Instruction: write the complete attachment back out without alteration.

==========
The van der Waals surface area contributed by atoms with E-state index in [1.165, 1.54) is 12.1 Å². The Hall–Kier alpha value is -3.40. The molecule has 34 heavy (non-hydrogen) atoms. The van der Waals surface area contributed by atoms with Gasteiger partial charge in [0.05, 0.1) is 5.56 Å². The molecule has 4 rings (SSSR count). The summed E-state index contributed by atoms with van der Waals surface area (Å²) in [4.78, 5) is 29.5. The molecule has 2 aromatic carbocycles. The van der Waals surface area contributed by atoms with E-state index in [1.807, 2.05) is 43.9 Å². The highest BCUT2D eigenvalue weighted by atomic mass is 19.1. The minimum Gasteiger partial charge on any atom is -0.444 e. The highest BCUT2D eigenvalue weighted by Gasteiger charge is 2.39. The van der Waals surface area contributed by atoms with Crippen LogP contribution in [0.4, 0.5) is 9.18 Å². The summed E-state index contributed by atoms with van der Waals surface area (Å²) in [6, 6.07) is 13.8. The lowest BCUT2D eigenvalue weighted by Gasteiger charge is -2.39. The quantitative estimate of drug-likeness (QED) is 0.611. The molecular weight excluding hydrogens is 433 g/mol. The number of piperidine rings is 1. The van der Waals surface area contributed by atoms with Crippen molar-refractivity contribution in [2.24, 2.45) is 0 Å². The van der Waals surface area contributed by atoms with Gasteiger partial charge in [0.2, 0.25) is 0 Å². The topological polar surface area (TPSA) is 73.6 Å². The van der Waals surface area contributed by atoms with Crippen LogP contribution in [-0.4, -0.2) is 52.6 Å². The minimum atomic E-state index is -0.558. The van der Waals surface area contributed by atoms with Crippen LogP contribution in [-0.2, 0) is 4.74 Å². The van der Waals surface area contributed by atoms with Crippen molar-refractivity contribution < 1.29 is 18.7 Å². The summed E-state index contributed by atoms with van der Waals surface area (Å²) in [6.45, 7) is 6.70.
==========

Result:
The van der Waals surface area contributed by atoms with E-state index in [1.165, 1.54) is 12.1 Å². The Hall–Kier alpha value is -3.40. The molecule has 34 heavy (non-hydrogen) atoms. The van der Waals surface area contributed by atoms with Gasteiger partial charge in [0.05, 0.1) is 5.56 Å². The molecule has 4 rings (SSSR count). The summed E-state index contributed by atoms with van der Waals surface area (Å²) in [4.78, 5) is 29.5. The molecule has 2 aromatic carbocycles. The van der Waals surface area contributed by atoms with E-state index in [1.807, 2.05) is 43.9 Å². The highest BCUT2D eigenvalue weighted by atomic mass is 19.1. The minimum Gasteiger partial charge on any atom is -0.444 e. The highest BCUT2D eigenvalue weighted by Gasteiger charge is 2.39. The van der Waals surface area contributed by atoms with Crippen LogP contribution in [0.4, 0.5) is 9.18 Å². The summed E-state index contributed by atoms with van der Waals surface area (Å²) in [6, 6.07) is 13.8. The lowest BCUT2D eigenvalue weighted by Gasteiger charge is -2.39. The quantitative estimate of drug-likeness (QED) is 0.611. The molecular weight excluding hydrogens is 433 g/mol. The number of piperidine rings is 1. The van der Waals surface area contributed by atoms with Crippen molar-refractivity contribution in [2.24, 2.45) is 0 Å². The van der Waals surface area contributed by atoms with Gasteiger partial charge in [0.2, 0.25) is 0 Å². The topological polar surface area (TPSA) is 73.6 Å². The van der Waals surface area contributed by atoms with Crippen LogP contribution in [-0.4, -0.2) is 52.6 Å². The minimum atomic E-state index is -0.558. The van der Waals surface area contributed by atoms with Crippen LogP contribution in [-0.2, 0) is 4.74 Å². The van der Waals surface area contributed by atoms with Crippen molar-refractivity contribution < 1.29 is 18.7 Å². The summed E-state index contributed by atoms with van der Waals surface area (Å²) in [6.45, 7) is 6.70.